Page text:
This thesis offers a philosophical perspective on the different conceptions of agency and choice as they are understood and employed in economics and behavioral decision research—this perspective is two-fold: on the one hand, philosophical analysis can clarify ambiguities in definitions and concepts that can and do arise within interdisciplinary research. This is of particular importance given how philosophical concepts such as mind, cognition, and intentionality feature in economic studies of rational choice. Hence, one project of this thesis is to subject contemporary research on questions about agency and choice to such philosophical scrutiny. On the other hand, the questions and topics discussed in this thesis can be understood as an exercise in philosophy of science: they deal explicitly with questions and topics that pertain to the theoretical and empirical practices of scientists. This includes traditional microeconomic disciplines, such as decision and game theory, as well as interdisciplinary collaborations in behavioral economics, neuroeconomics, and experimental psychology.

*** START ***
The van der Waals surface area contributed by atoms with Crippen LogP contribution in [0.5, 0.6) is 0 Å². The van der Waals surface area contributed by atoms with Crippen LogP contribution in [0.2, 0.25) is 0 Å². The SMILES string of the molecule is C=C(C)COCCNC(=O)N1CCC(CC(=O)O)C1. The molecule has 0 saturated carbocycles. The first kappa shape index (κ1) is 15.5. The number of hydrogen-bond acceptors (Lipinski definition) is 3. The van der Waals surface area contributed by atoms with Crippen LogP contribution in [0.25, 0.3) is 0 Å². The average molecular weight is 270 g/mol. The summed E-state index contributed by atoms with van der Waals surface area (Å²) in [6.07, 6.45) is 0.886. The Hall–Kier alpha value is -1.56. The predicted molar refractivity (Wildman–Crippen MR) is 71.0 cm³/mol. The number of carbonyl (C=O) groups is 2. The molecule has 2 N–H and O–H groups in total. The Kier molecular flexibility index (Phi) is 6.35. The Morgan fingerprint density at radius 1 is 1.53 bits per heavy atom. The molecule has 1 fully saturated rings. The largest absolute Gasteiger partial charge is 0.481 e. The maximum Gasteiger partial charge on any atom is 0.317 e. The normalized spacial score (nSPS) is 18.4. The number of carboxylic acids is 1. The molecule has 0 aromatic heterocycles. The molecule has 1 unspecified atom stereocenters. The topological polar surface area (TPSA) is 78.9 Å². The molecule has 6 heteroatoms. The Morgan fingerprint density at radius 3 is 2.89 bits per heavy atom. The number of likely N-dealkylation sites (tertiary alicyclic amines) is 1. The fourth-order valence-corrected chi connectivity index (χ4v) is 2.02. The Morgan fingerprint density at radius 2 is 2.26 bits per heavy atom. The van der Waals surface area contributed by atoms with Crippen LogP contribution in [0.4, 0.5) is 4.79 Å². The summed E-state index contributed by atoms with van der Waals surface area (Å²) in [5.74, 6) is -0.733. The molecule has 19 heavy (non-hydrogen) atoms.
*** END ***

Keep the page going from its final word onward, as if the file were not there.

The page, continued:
Additional Metadata
Keywords Philosophy of economics, behavioral economics, neuroeconomics, behavioral decision research, multiple selves, dual process theory, dual system theory, mentalism, behaviorism, agency, rational choice theory
Promotor J.J. Vromen (Jack) , C. Heilmann (Conrad)
Publisher Erasmus University Rotterdam
Persistent URL hdl.handle.net/1765/114982
Note For copyright reasons there is a partial embargo for this dissertation
Citation
Grayot, J.D. (2019, February 8). Agency & Choice : On the cognitive and conceptual foundations of agency in economics and behavioral decision research. Erasmus University Rotterdam. Retrieved from http://hdl.handle.net/1765/114982